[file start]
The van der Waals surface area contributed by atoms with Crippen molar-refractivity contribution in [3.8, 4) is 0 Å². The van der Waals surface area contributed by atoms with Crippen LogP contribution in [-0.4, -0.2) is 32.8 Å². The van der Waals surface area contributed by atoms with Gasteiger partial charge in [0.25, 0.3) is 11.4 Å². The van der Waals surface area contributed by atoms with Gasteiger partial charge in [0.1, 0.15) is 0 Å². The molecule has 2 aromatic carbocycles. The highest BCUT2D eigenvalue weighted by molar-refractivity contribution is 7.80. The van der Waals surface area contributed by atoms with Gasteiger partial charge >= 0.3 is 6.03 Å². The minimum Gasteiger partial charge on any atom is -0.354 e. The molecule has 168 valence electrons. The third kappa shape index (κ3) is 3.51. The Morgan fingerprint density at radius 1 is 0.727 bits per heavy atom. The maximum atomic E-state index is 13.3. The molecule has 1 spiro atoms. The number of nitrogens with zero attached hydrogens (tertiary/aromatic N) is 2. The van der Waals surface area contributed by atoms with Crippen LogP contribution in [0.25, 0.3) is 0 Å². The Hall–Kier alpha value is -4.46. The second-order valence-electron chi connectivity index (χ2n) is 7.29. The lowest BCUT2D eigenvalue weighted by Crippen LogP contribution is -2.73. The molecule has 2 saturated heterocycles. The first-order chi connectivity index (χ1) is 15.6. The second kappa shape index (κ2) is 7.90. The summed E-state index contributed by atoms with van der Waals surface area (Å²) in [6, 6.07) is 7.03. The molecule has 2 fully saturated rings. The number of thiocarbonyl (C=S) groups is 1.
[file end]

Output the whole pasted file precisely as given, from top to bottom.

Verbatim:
The van der Waals surface area contributed by atoms with Crippen molar-refractivity contribution in [3.8, 4) is 0 Å². The van der Waals surface area contributed by atoms with Crippen LogP contribution in [-0.4, -0.2) is 32.8 Å². The van der Waals surface area contributed by atoms with Gasteiger partial charge in [0.25, 0.3) is 11.4 Å². The van der Waals surface area contributed by atoms with Gasteiger partial charge in [0.1, 0.15) is 0 Å². The molecule has 2 aromatic carbocycles. The highest BCUT2D eigenvalue weighted by molar-refractivity contribution is 7.80. The van der Waals surface area contributed by atoms with Gasteiger partial charge >= 0.3 is 6.03 Å². The minimum Gasteiger partial charge on any atom is -0.354 e. The molecule has 168 valence electrons. The third kappa shape index (κ3) is 3.51. The Morgan fingerprint density at radius 1 is 0.727 bits per heavy atom. The maximum atomic E-state index is 13.3. The molecule has 1 spiro atoms. The number of nitrogens with zero attached hydrogens (tertiary/aromatic N) is 2. The van der Waals surface area contributed by atoms with Crippen LogP contribution in [0.25, 0.3) is 0 Å². The Hall–Kier alpha value is -4.46. The second-order valence-electron chi connectivity index (χ2n) is 7.29. The lowest BCUT2D eigenvalue weighted by Crippen LogP contribution is -2.73. The molecule has 2 saturated heterocycles. The first-order chi connectivity index (χ1) is 15.6. The second kappa shape index (κ2) is 7.90. The summed E-state index contributed by atoms with van der Waals surface area (Å²) in [6, 6.07) is 7.03. The molecule has 2 fully saturated rings. The number of thiocarbonyl (C=S) groups is 1.